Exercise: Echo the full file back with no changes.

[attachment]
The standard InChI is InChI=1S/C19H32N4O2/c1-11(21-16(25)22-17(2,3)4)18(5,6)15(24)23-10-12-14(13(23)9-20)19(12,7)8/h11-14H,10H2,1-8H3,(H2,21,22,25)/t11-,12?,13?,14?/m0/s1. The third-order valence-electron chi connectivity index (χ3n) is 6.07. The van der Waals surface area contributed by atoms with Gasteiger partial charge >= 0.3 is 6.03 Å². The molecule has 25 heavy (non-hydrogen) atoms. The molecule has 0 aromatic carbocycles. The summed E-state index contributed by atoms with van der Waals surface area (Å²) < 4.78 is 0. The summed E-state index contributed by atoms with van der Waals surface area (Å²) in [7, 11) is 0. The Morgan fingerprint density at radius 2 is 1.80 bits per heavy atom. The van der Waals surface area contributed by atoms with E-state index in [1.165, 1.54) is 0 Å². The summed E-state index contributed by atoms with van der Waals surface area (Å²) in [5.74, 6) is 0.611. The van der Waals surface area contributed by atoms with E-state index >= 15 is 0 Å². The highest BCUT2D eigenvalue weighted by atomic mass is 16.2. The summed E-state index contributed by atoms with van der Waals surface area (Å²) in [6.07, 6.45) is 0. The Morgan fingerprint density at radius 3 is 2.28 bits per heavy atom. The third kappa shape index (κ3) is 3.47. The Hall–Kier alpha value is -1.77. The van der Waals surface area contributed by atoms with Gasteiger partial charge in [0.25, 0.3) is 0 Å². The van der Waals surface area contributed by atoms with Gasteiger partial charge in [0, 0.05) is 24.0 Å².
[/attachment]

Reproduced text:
The standard InChI is InChI=1S/C19H32N4O2/c1-11(21-16(25)22-17(2,3)4)18(5,6)15(24)23-10-12-14(13(23)9-20)19(12,7)8/h11-14H,10H2,1-8H3,(H2,21,22,25)/t11-,12?,13?,14?/m0/s1. The third-order valence-electron chi connectivity index (χ3n) is 6.07. The van der Waals surface area contributed by atoms with Gasteiger partial charge >= 0.3 is 6.03 Å². The molecule has 25 heavy (non-hydrogen) atoms. The molecule has 0 aromatic carbocycles. The summed E-state index contributed by atoms with van der Waals surface area (Å²) < 4.78 is 0. The summed E-state index contributed by atoms with van der Waals surface area (Å²) in [7, 11) is 0. The Morgan fingerprint density at radius 2 is 1.80 bits per heavy atom. The van der Waals surface area contributed by atoms with E-state index in [1.165, 1.54) is 0 Å². The summed E-state index contributed by atoms with van der Waals surface area (Å²) in [5.74, 6) is 0.611. The van der Waals surface area contributed by atoms with E-state index >= 15 is 0 Å². The highest BCUT2D eigenvalue weighted by atomic mass is 16.2. The summed E-state index contributed by atoms with van der Waals surface area (Å²) in [6.07, 6.45) is 0. The Morgan fingerprint density at radius 3 is 2.28 bits per heavy atom. The third kappa shape index (κ3) is 3.47. The Hall–Kier alpha value is -1.77. The van der Waals surface area contributed by atoms with Gasteiger partial charge in [0.25, 0.3) is 0 Å². The van der Waals surface area contributed by atoms with Gasteiger partial charge in [0, 0.05) is 24.0 Å².